Allow us to paint a vision of the future for you: After interactions with your favorite companies, no one asks you how you liked those interactions. Your email inbox contains no requests for a few minutes of your time. No one asks you to wait on the phone line to answer a few questions. The word "survey" has vanished from your vocabulary.
You just bought something at your favorite store. You walk out with a skip in your step thinking about when you might wear this new purchase. You give into your compulsion to check your email on your smartphone, and there, waiting for you, is a survey from that very company asking about your experience. You groan, but you click on the link. The survey isn't formatted for your phone, so you have to pinch to zoom in and out. You don't understand the first question. Or the second one. Frankly, you don't really care. You close your browser window, curse the company and every other company that has ever asked you to complete a survey, and vow never to shop anywhere ever again.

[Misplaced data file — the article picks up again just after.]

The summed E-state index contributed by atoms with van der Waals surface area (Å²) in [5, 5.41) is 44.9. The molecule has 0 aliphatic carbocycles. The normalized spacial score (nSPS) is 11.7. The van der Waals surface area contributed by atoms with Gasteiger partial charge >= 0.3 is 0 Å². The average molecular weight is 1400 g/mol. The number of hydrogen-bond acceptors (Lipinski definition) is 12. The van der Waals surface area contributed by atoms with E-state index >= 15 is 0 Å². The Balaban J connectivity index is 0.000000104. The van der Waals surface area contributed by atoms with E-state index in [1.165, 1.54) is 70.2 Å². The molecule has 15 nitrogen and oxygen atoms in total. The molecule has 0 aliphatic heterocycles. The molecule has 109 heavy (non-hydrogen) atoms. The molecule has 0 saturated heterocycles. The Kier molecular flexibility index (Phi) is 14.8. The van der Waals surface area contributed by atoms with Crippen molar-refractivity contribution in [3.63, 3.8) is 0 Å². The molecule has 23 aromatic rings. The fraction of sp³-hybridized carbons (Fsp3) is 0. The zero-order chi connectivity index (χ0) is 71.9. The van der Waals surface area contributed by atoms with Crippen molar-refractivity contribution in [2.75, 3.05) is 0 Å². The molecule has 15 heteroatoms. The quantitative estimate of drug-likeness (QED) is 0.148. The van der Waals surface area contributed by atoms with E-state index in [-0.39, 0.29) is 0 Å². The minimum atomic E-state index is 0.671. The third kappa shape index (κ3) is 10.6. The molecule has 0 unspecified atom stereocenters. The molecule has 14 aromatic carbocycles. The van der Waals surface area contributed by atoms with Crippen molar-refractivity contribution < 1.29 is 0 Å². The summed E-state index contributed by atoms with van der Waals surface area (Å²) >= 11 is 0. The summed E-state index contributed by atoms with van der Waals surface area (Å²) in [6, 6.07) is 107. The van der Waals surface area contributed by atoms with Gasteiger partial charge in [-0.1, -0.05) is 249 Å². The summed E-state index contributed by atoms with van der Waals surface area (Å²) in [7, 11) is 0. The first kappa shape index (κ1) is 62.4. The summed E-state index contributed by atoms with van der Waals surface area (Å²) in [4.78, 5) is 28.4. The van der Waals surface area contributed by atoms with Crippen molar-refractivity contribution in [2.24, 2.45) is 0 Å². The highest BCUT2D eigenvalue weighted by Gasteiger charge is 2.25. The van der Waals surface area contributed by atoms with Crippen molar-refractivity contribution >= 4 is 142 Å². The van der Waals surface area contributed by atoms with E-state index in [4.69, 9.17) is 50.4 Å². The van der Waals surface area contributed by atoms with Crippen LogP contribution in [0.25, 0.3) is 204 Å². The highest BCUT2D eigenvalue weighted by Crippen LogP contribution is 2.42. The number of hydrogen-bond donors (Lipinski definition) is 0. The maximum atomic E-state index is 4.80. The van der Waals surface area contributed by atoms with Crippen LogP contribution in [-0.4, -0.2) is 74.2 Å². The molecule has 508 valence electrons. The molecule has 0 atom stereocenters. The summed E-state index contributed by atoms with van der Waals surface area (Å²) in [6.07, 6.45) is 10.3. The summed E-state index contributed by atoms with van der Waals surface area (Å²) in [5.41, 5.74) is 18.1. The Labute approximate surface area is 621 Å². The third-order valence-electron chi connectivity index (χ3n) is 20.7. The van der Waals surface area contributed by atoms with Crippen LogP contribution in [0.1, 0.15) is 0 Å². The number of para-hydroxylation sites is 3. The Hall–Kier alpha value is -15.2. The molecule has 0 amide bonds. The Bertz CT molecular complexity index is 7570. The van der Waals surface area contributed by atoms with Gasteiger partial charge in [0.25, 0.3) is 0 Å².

I'm no doctor, but I'm confident in my diagnosis: You are suffering from survey fatigue.
You're not alone. Survey fatigue has even made it into pop-culture as a known malady, thanks to articles like this one in USA Today. It's no surprise that consumers are irked; most companies' customer experience measurement programs and voice of the customer programs rely on surveys for the necessary data. As a result, consumers are getting barraged with requests for feedback, and, really, it's just because companies have good intentions. They want to know how they're doing and how they can improve the experience.
If you're one of these survey-reliant companies, what can you do? I'm working on some research right now on that very topic with our new analyst, Maxie Schmidt-Subramanian. We're exploring indicators of survey fatigue to help you spot the problem as well as best practices for reducing any fatigue that does exist.